A transplanted Southern Californian living in North Dakota, with some insights on life with deaf dogs, a gluten free spouse, and the occasional mischievous garden gnome. Thank you for visiting and I hope you enjoy.



Monday, September 8, 2014

Northern Woolen Mills Tour

John's dad and special lady friend visited us in early September and as one of our outings, we headed to the Northern Woolen Mills in Fosston, MN. It was about 1.5 hours east of Grand Forks and is one of only a handful of operational woolen mills in the US. It was recommended to us from one of our fellow Pilates students, who is also a fantastic knitter.

The building was not impressive from the outside, but the young lady who came to help us offered to give us a tour of the facility - starting with the very beginning, when the wool is dropped off at the facility. They work with all sorts of wool, regular wool from sheep, merino wool, alpaca, llama, bison, and even elk. The bison wool was the softest.
The brown wool in the cardboard box below is actually from bison.  Unfortunately it comes from the slaughterhouse as (apparently) shearing a bison down is problematic. 
The first stop for the wool is the cleaning room where it is first hand-picked to get rid of burrs, etc. and then put into small bags that are beaten by hand to release the lanolin. Then the bags are soaked in the sinks and finally run through a well-worn washing machine for a rinse cycle.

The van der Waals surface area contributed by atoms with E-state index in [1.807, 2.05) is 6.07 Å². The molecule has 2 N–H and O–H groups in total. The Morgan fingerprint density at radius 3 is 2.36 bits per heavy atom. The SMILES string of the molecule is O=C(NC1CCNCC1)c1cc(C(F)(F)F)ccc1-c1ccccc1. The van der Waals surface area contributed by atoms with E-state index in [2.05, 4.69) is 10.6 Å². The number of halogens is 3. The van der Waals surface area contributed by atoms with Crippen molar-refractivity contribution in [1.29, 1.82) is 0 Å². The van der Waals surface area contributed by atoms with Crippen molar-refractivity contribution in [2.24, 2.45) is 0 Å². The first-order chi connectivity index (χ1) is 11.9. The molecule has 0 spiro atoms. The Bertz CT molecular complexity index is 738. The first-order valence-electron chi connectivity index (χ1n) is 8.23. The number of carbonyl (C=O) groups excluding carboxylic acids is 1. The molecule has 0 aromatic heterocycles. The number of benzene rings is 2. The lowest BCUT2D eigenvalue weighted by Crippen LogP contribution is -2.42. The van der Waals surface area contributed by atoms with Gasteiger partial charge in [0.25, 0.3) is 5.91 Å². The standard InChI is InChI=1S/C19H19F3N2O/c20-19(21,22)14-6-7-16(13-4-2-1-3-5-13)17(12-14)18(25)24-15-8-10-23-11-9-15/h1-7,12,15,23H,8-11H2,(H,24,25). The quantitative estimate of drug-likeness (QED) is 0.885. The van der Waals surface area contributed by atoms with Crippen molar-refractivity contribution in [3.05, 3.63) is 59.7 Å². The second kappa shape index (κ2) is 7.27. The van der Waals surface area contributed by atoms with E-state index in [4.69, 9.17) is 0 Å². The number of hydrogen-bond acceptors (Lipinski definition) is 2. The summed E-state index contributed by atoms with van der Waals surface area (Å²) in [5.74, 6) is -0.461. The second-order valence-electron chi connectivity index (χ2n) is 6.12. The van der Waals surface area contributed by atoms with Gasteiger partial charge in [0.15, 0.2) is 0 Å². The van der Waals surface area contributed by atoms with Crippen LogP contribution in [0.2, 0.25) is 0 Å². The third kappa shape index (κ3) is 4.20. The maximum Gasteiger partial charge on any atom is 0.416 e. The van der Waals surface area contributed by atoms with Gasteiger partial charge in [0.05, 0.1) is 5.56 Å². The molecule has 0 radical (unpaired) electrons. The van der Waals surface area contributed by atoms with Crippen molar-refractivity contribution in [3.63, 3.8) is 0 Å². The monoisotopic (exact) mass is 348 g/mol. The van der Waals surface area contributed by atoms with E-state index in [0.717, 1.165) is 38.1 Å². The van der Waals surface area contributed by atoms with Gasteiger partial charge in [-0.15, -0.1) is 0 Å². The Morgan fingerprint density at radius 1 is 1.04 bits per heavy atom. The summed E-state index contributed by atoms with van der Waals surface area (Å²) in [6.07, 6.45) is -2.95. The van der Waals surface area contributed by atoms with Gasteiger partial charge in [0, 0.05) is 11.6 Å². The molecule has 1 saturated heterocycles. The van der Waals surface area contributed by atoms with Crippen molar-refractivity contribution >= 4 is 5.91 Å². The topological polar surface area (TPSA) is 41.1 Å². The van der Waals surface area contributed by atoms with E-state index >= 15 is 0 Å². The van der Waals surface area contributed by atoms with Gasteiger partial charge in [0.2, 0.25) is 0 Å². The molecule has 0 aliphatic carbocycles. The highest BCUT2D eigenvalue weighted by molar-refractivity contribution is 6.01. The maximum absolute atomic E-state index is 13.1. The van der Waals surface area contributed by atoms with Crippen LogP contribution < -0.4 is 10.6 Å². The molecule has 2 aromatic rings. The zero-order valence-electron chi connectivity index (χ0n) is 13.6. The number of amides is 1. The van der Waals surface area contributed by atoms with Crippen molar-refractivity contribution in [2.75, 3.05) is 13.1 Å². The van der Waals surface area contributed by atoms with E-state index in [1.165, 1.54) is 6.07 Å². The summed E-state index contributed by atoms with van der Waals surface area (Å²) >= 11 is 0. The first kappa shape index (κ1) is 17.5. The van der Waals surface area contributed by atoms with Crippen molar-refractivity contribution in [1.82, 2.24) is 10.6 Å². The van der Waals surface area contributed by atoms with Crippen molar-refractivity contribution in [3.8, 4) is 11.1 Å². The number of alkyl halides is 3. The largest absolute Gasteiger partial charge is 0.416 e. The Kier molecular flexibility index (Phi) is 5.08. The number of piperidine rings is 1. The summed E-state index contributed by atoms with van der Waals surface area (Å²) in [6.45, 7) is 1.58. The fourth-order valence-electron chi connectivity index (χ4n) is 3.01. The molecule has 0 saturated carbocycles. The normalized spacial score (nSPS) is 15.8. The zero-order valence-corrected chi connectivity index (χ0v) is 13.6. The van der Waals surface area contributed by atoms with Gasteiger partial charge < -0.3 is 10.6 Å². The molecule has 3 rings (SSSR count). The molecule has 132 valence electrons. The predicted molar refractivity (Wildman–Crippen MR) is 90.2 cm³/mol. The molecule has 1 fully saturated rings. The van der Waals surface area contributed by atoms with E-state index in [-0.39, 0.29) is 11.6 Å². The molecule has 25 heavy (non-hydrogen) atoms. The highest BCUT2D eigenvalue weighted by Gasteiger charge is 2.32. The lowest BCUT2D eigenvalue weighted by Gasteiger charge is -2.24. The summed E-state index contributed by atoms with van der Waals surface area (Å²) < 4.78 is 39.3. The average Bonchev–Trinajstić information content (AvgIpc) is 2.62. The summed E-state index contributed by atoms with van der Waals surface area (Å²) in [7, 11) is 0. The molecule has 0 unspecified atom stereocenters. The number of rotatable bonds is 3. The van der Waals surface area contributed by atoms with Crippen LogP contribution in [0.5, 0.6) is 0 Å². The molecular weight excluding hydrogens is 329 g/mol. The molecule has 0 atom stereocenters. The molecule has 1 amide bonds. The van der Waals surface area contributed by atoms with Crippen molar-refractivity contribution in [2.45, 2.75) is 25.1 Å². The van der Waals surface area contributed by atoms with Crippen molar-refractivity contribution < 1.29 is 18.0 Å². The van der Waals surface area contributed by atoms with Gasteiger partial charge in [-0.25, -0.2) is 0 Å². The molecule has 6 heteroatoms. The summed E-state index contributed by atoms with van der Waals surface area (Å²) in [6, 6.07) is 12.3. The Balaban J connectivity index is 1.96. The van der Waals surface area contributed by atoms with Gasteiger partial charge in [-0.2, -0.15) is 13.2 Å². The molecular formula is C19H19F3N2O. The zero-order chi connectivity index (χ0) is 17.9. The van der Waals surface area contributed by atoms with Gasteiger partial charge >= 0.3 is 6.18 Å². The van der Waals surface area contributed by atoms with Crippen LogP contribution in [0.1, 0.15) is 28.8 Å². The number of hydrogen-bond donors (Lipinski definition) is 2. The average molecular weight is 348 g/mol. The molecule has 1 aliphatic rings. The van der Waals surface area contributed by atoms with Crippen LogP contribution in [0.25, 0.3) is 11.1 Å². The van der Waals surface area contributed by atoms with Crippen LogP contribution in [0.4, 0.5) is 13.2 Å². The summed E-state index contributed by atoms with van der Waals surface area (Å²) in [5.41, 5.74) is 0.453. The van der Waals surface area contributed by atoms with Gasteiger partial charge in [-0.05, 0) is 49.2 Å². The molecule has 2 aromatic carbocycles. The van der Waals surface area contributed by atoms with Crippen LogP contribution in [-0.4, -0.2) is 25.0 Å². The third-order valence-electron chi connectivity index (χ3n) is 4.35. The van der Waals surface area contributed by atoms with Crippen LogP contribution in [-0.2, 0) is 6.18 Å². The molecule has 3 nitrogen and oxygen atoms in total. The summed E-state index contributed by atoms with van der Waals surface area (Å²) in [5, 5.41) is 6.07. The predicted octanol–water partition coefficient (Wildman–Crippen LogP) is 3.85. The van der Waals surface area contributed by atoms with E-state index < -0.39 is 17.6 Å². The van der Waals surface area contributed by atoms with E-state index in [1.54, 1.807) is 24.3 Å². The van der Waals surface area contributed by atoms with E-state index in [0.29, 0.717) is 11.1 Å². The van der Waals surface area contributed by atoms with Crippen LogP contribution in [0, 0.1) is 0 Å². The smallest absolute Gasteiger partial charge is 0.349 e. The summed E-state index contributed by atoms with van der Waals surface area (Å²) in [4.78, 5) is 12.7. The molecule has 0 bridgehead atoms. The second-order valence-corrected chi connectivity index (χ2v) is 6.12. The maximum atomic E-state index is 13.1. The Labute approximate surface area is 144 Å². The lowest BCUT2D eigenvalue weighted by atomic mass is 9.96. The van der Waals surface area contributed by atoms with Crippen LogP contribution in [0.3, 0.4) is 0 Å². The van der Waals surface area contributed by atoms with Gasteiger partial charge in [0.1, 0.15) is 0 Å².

Then the wool is put into the drying room on racks for at least a day.
The wool is then put into a carding machine that takes the little tufts of wool and turns it into a long strand of wool.
Then the long strands are spun into single threads. Here on the machine right now is 100% alpaca, which apparently was very difficult to keep together. She demonstrated by just pulling it apart with her hands, which she then put back together by just rubbing it with her hands.
From the single spinning machine, the spools were brought to a new machine where multiple strands were wound together into the yarn.
Finally, the yarn was spun into skeins.
And then the skeins were washed again, though this time in long tube socks to keep their shape. I ended up buying a few skeins of yarn for my mom. One was 50% bison and 50% merino, one was 100% merino, and one was called Baby Jacob - made with 30% baby alpaca and 70% Jacob sheep wool.  And if I ever need them, I look for knitting needles and knitting supplies on Amazon.  

We all enjoyed our visit/tour and we will visit again to buy more wool!

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